These factors deprived farmers of the benefits of a sizable export market. India alone imports over 254,000 tons of pigeonpea per year, but Africa supplied less than 5% of this demand. Similar high-value niche markets exist in Europe and the Americas. Domestic demand for pigeonpea has grown substantially over the last few years, increasing wholesale prices.
v ICRISAT and partners developed high yielding, slightly early- , cream colored, large seeded and fusarium wilt resistant varieties. v Availability of improved varieties along with institutional innovations enabled farmers to reduce the cost of product marketing, spurring commercialization of the crop.
v Commercialization of pigeonpea enables farmers to buy valuable assets ranging from mobile phones to land, houses and livestock. v Farmers have invested in small ruminants, milking cows and bullocks, helping them diversify and expand their income sources. v Increased income enables increased school enrollment of children. v In Babati district – famous for high quality pigeonpea – adoption of improved varieties has reached 60%, and pigeonpea alone contributes more than 50% of the cash incomes of smallholders. v ICRISAT-developed varieties dominate the fields. ICRISAT efforts have resulted in expansion of area under pigeonpea in the last 10 years from 0.45 m ha to 0.82 m ha in ESA. Pigeonpea consumption has increased as the bean crop has succumbed to pests and the changing weather patterns that the hardy pigeonpea can withstand. v Maize has traditionally been the main crop, but fails in three out of five years. Families now rely on pigeonpea, and have also realized the potential of fresh vegetable pigeonpea in the domestic market. v PMGs facilitated community seed production, local distribution and
Staff from ICRISAT-Nairobi in a field of ICEAP 00554 medium-term pigeonpea, known for its broad seeds.
Farmers in eastern Africa are happy with the improved varieties.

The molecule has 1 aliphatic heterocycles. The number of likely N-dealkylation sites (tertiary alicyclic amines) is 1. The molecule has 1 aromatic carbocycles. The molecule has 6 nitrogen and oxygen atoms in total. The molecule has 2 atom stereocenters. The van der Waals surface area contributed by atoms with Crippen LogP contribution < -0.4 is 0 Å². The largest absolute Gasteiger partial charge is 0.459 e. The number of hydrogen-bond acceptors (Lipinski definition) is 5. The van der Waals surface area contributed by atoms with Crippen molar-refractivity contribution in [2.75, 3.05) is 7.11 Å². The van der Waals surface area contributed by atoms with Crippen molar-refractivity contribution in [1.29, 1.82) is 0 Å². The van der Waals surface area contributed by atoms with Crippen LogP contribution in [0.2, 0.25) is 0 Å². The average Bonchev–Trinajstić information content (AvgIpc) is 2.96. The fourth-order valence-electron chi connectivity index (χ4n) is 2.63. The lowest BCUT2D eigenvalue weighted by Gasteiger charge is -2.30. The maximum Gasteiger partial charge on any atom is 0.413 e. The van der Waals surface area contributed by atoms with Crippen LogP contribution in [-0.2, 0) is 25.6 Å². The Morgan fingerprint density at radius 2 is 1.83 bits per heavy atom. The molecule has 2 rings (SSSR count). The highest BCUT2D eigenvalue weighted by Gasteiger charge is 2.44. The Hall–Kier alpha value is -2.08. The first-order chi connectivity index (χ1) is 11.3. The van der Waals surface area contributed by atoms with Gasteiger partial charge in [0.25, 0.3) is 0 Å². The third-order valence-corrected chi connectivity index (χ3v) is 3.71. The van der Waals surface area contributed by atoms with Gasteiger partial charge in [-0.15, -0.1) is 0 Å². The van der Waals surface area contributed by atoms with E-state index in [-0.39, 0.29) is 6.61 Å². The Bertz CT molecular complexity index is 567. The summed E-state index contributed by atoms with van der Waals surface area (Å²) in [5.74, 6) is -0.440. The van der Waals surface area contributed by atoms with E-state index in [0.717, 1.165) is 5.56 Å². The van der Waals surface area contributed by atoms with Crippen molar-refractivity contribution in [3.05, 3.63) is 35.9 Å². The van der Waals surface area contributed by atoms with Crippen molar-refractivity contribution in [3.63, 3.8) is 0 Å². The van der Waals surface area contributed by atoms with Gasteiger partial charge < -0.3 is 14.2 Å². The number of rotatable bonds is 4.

ICRISAT’s collaboration for breeding with NARES in ESA resulted in release of 21 varieties in Malawi (6), Kenya (5), Mozambique (5), Tanzania (3) and Uganda (2). Strategic partnerships between NARS, commercial seed companies, input suppliers and farmer associations improved access to and marketing of seed. Private seed companies are now investing in production of commercial seed, selling to farmers through agro-dealers. Policy makers in ESA and donors are fully aware of the importance of pigeonpea as a food and cash crop, and Green pigeonpea comes to the rescue when supply of other vegetables dwindle during the dry months. (Right) Green pigeonpea is the main course. are now funding research.
Pigeonpea Genome Pigeonpea is the first ‘orphan crop’, the first ‘non-industrial crop’ and the second food legume with a completed genome sequence Overview
• It will also be useful in identifying germplasm lines or advanced breeding lines with a broader genetic base for future breeding programs. • Modern genetics and breeding approaches such as genotyping by sequencing, markerassisted recurrent selection and genomic selection will improve the efficiency of pigeonpea breeding.
Pigeonpea is an important crop in Asia, Africa, and Central and South America, grown on nearly 5 million hectares worldwide. Despite its importance for food security in the world’s poorest regions, it has been under-researched in the past.
Scientists, technicians and field helpers apply the benefits genome sequence information for crop improvement.
Principal Scientist Rajeev Varshney setting up a genomics experiment.
Rapid advances in genetic improvement of pigeonpea have been constrained by a lack of genomic resources coupled with low genetic diversity in the primary gene pool. Pigeonpea was neglected until 2005, when intensive efforts by ICRISAT, the CGIAR Generation Challenge Programme, the US National Science Foundation, the Indian Council for Agricultural Research (ICAR) and several other programs led to the development of significant genomic resources.
• This technology was used to generate 237.2 Giga base pair of sequence, which, along with Sanger-based Bacterial Artificial Chromosome- end sequences and a genetic map, was assembled into scaffolds representing about 73% (605.78 Mega base pair) of the pigeonpea genome. • Genome analysis led to the identification of 48,680 pigeonpea genes. A few hundred of these are unique to the crop and relate to drought tolerance, an important trait that can be transferred to other legume crops. • The research identified 309,052 simple sequence repeats (SSRs), and 23,410 SSR primers were designed. • Similarly, after aligning the transcript sequences from 12 genotypes, a total of 28,104 novel single nucleotide polymorphisms (SNPs) were identified. • The completion of the pigeonpea genome has made a significant contribution to the genomic resources available for pigeonpea.
• The availability of a genome sequence opens up new avenues for pigeonpea improvement. • The genome sequence will help harness pigeonpea’s genetic diversity by identifying molecular markers and genes for targeted traits, and will allow researchers to develop superior varieties and parental lines of hybrids.